Strasbourg, 18 November 2002

CCJE (2002) 36
English only

Consultative Council of European Judges (CCJE)

Questionnaire on the conduct, ethics and responsibility of judges: reply submitted by the delegation of Denmark

Questionnaire on the conduct, ethics and responsibility of judges

1. What are the statutory obligations by which judges are bound ?

The Constitution guarantees judges absolute independence from the Government and the Parliament. Section 64 of the Constitution provides the judges in the execution of their duties are to be governed by the law only. The obligations of Danish judges are more specifically governed in the Danish Administration of Justice Act chapter 4.

2. Is there a judge’s code of conduct?

The conduct of Danish judges is regulated in the Danish Administration of Justice Act chapters 4 and 5.

In the Danish Administration of Justice Act section 49 it is stated, that if a judge has been guilty of negligence or carelessness in his or her work the Special Court of Indictment and Revision can show it’s disapproval or impose a fine on him or her. In grave cases the judge can be dismissed from his or her post.

3. What incompatibilities are there between the duties of judge and other functions or professions?

Danish judges are allowed to participate in other kinds of work, the typical areas being heading public councils or boards, arbitration and teaching.

According to the Danish Administration of Justice Act section 47 a judge can only have fixed income from other employment if he or she is allowed to by the Board of Presidents. The Board of Presidents consist of the Presidents of the largest city courts, the High Courts, The Maritime and Commercial Court and The Supreme Court, thus guaranteeing that no judge takes on more extra work than he or she can handle. All income for other extra work must once a year be reported to the president of the court where the judge work, or to the president of one of the two High Courts. These reports are published.

4. In what circumstances can the impartiality or apparent impartiality of judges be called into question in accordance with the law or case law?

Disqualification of judges by reason of conflict of interest is governed by chapter 5 in the Danish Administration of Justice Act. According to sections 60 and 61 a judge is disqualified if he or she is related or connected to some of the parties of the case or any other circumstance could raise doubt as to the complete impartiality of the judge in question.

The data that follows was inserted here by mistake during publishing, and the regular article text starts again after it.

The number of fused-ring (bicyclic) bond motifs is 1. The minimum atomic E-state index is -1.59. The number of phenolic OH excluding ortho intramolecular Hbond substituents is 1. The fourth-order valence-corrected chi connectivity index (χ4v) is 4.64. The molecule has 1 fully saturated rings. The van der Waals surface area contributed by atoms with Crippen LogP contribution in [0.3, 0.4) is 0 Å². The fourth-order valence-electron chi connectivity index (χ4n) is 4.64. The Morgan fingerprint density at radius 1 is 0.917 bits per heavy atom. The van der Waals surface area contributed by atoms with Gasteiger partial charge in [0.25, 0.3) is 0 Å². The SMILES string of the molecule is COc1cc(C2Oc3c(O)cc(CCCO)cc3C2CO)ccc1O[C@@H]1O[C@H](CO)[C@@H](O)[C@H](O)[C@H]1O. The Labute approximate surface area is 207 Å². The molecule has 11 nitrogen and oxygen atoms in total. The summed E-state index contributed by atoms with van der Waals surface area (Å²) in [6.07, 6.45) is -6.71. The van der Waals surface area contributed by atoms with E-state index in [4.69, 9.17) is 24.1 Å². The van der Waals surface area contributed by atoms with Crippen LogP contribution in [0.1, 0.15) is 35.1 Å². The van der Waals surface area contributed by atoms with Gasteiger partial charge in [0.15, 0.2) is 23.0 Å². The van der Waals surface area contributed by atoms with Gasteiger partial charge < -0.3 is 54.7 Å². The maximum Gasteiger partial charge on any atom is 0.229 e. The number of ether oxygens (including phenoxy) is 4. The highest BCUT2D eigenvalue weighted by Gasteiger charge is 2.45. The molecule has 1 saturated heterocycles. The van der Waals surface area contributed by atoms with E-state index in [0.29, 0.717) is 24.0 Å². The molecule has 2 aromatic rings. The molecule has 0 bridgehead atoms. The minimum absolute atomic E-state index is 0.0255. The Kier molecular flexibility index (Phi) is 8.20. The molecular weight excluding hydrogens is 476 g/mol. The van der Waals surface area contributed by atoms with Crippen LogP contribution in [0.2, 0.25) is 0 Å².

5. Can judges incur criminal or civil liability for acts committed in the performance of their duties?

Yes.

5.1. In what circumstances?

If a judge has committed a crime or is found liable to pay damages in accordance with Danish law.
5.2. What is the procedure involved?

If the judge is liable to pay damages – i.e. for passing a judgement by default without the conditions to do so existing – the damages will be paid by the Court Administration. In very grave conditions the Court Administration can reclaim the amount paid from the judge. If the Court Administration does not admit liability, the Court Administration can be sued by an individual or company seeking compensation.

5.3. What is the competent institution or authority?

Normal civil or criminal proceedings.

5.4. What sanctions or compensatory measures can be applied?

Any sanction or compensation in accordance with Danish law can be applied. However, sanctions against misconduct by judges not found to be a criminal offence, is decided by the Special Court of Indictment and Revision as mentioned below.

6. Can judges be subject to disciplinary proceedings?

Yes.

6.1. In what circumstances?

If a judge has not acted in accordance with chapter 4 in the Danish Administration of Justice Act, as regulated especially in section 48 and 49.

6.2. What is the procedure involved?

A complaint over a judge may within two weeks be lodged with the Director of Public Prosecutions, who in turn will bring the matter before the Special Court of Indictment and Revision.

6.3. What is the competent institution or authority?

The Special Court of Indictment and Revision. The Special Court is made up by one Supreme Court judge, one High Court judge, one city court judge, one solicitor and one lawyer with a more academic background, typically a professor of law.

6.4. What disciplinary sanctions can be imposed?

See answer to question 2.



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